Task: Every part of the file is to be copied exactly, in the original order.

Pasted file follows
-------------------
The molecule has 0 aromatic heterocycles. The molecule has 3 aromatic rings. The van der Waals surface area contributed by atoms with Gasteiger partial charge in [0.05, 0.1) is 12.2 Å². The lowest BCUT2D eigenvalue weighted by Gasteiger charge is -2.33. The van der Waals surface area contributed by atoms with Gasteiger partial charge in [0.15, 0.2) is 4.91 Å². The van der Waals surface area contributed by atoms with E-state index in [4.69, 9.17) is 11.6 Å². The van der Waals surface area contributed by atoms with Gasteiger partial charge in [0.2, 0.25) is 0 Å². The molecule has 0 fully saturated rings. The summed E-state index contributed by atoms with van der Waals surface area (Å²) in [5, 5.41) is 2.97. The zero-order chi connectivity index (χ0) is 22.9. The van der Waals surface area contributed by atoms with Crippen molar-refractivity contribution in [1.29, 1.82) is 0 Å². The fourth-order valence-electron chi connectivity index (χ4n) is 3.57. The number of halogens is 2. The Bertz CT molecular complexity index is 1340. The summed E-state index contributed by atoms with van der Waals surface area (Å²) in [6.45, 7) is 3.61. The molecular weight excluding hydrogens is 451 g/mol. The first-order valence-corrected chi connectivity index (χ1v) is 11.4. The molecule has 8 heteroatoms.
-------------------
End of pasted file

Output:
The molecule has 0 aromatic heterocycles. The molecule has 3 aromatic rings. The van der Waals surface area contributed by atoms with Gasteiger partial charge in [0.05, 0.1) is 12.2 Å². The lowest BCUT2D eigenvalue weighted by Gasteiger charge is -2.33. The van der Waals surface area contributed by atoms with Gasteiger partial charge in [0.15, 0.2) is 4.91 Å². The van der Waals surface area contributed by atoms with E-state index in [4.69, 9.17) is 11.6 Å². The van der Waals surface area contributed by atoms with Gasteiger partial charge in [0.2, 0.25) is 0 Å². The molecule has 0 fully saturated rings. The summed E-state index contributed by atoms with van der Waals surface area (Å²) in [5, 5.41) is 2.97. The zero-order chi connectivity index (χ0) is 22.9. The van der Waals surface area contributed by atoms with Crippen molar-refractivity contribution in [1.29, 1.82) is 0 Å². The fourth-order valence-electron chi connectivity index (χ4n) is 3.57. The number of halogens is 2. The Bertz CT molecular complexity index is 1340. The summed E-state index contributed by atoms with van der Waals surface area (Å²) in [6.45, 7) is 3.61. The molecular weight excluding hydrogens is 451 g/mol. The first-order valence-corrected chi connectivity index (χ1v) is 11.4. The molecule has 8 heteroatoms.